EMMY Award® winner Bear McCreary (Outlander, The Walking Dead) composed the music for Marvel's Agents of S.H.I.E.L.D. series.
"I've always adored superheroes and their musical fanfares," said McCreary. "Collaborating with Marvel, Joss Whedon and his creative team is truly a dream come true. Together, we craft a score each week that I hope measures up to the insanely high standards of Marvel fans around the world."
"The first season of Marvel's Agents of S.H.I.E.L.D. was the most ambitious season of television I have ever been involved in. The sheer scope of this project was daunting: to score 22 episodes in 22 unique orchestral sessions, with orchestras ranging from 55 to 95 players, at the best sound stages in Los Angeles, with each episode requiring minimally 30 minutes of score!"
Included on the soundtrack are some of Marvel and McCreary's favorite cues, including the main title theme, "Aftermath of the Uprising" and "0-8-4," and "Cello Concerto" from the episode "The Only Light in the Darkness," an episode that centered around Coulson's ex-girlfriend, a cellist.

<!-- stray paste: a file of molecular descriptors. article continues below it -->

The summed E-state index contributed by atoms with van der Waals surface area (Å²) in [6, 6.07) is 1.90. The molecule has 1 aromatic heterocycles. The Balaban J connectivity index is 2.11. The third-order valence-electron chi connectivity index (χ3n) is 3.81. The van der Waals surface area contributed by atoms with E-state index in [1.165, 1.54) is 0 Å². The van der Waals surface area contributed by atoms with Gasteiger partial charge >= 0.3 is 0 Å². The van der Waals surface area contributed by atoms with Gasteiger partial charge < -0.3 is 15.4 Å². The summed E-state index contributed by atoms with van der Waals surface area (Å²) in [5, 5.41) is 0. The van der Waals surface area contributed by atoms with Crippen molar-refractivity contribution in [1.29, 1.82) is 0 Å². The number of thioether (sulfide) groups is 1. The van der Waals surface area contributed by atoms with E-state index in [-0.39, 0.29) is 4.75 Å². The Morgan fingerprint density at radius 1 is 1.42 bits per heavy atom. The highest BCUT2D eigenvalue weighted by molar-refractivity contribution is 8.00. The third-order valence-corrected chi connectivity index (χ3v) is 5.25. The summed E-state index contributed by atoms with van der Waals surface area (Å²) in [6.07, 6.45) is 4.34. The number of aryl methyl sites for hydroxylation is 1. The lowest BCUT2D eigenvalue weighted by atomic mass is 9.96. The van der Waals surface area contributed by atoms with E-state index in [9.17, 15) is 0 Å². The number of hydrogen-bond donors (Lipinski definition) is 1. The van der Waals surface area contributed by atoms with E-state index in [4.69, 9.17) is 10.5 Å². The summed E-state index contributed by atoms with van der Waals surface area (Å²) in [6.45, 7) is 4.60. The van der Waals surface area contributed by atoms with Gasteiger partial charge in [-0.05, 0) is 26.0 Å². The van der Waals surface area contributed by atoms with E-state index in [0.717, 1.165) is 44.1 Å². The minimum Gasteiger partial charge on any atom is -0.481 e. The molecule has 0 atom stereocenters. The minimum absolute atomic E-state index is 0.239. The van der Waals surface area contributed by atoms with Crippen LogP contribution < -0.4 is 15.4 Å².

"My musical fascination with Coulson's ex began in Episode 11 [The Magical Place]. There was a scene where Raina mentions The Cellist to Coulson and strikes a deep, emotional nerve," said McCreary. "I was thrilled as I read the script for 'The Only Light in the Darkness', realizing that the episode would not only provide a chance for me to expand the Cellist Theme, but that the character herself would actually play it on screen." McCreary worked closely with the actress who played The Cellist, Amy Acker, on set to make sure it appeared she was a cello virtuoso.
The episode '0-8-4' blends grandiose orchestral writing with intense synths. McCreary is also noted for his use of ethnic instrumentation in his scores. He described, "this episode is almost entirely one giant action cue (or so it felt when I was writing it) so I relied on the heavy synths and pounding percussion to cut through the chaos during moments when the orchestra alone would be unable to compete with the sound design The South American setting of "0-8-4" gave me an excuse to bring an ethnic component to the score."